The physical condition of the journal is mixed. The photographs are in good condition and the ink on the pages remains clear and crisp. The spine is broken and the pages are becoming detached. The tape and news clippings have yellowed and become brittle. The collection encompasses the years 1952-1954 and is 0.25 cubic feet (1 box).

Moloney, William Curry

Marvin A. Kastenbaum, Ph.D., papers.

  • MS 093
  • Collection
  • 1950-1997

The Marvin A. Kastenbaum, PhD, papers, MS 93, 1950-1997, contains materials related to the Atomic Bomb Casualty Commission (ABCC), including audio-visual materials, photographs, artifacts, personal cards, clippings, and statistical analyses compilied by the ABCC. Kastenbaum worked for 17 months as a statistician with the ABCC.

Kastenbaum's first contribution to the archive in March 1994 was a set of photographs of ABCC employees. Later, he made additional donations of artifacts, audio-visual materials and more photographs.

Kastenbaum was born in New York City on January 16, 1926. During World War II, he served with the the 124th Cavalry Regiment and later in the 613th Field Artillery Battalion. Kastenbaum was stationed in Burma, and the units he was stationed with participated in the reopening the Burma Road, a vital supply route from Burma to China.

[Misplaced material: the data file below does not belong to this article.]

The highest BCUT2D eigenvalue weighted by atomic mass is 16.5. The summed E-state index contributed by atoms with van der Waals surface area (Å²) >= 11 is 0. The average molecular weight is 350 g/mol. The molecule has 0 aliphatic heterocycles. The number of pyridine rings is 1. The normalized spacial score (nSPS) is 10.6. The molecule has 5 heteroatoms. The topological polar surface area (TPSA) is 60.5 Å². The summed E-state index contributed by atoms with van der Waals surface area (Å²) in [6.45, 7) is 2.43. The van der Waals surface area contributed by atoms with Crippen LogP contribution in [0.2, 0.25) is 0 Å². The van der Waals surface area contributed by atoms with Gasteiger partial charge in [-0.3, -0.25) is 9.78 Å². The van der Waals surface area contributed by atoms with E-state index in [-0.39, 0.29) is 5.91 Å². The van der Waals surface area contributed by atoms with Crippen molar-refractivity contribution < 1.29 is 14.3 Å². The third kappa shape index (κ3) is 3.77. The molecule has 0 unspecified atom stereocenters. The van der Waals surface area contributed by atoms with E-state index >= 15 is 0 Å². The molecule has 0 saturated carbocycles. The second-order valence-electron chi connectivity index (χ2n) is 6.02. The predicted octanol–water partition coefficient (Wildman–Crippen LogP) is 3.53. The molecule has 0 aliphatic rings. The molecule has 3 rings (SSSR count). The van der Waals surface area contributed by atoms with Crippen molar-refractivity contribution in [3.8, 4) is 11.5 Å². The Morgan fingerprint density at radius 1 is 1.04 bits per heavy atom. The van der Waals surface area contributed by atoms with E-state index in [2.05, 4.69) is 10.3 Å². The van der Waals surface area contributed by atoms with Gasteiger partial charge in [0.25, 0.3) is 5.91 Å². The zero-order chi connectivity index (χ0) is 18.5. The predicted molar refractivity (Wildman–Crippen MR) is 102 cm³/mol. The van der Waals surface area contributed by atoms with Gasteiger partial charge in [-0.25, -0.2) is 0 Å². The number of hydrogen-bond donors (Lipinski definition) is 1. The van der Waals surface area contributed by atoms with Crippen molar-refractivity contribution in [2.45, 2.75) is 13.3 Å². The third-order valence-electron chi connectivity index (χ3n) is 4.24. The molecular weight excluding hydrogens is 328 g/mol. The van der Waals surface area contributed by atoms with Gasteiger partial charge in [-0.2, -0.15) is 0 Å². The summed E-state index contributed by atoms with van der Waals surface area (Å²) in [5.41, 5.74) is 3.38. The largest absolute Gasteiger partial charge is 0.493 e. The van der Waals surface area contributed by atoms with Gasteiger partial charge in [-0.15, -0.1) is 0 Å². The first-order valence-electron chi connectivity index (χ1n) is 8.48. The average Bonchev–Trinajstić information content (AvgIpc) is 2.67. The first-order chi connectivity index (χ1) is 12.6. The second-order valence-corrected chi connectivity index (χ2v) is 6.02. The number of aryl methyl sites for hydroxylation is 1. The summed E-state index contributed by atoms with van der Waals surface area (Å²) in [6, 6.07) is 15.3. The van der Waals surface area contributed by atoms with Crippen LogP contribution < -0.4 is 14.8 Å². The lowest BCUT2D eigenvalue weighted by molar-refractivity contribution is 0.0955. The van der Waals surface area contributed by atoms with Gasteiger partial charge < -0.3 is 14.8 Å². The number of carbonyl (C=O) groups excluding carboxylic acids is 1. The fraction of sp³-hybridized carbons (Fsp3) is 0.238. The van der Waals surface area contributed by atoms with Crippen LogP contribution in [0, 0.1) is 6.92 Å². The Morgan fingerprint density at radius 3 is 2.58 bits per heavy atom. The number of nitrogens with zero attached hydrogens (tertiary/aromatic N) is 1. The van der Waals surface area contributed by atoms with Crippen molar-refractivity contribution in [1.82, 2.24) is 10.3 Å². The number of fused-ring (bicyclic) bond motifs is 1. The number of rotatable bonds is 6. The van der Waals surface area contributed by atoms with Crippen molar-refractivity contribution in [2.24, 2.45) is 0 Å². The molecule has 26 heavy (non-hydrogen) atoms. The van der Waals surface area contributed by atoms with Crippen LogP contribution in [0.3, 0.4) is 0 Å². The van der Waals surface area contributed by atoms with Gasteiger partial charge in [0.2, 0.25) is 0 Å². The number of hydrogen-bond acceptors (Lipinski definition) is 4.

After the war, Kastenbaum returned to his studies and graduated from the City College of New York with a Bachelor of Science degree in mathematics in 1948. He received his Master's degree in statistics from North Carolina State College in 1950 and his PhD from the same institution in 1956.

In January 1953, during a hiatus from his studies, Kastenbaum took a post as statistician in the Biostatistics Department of the Atomic Bomb Casualty Commission in Hiroshima, Japan. While with ABCC he had occasion to review much of the medical data which had been collected by the commission between 1947 and 1954. He and Dr. William C. Moloney wrote a study of A-bomb radiation on humans. Upon completion of the final report, Marvin A. Kastenbaum decided he would make a career of medical statistics. In September of 1954 he returned to Chapel Hill to complete the requirements for his doctorate in statistics at the University of North Carolina. While there Marvin A. Kastenbaum worked as a statistician for the University's Department of Public Health.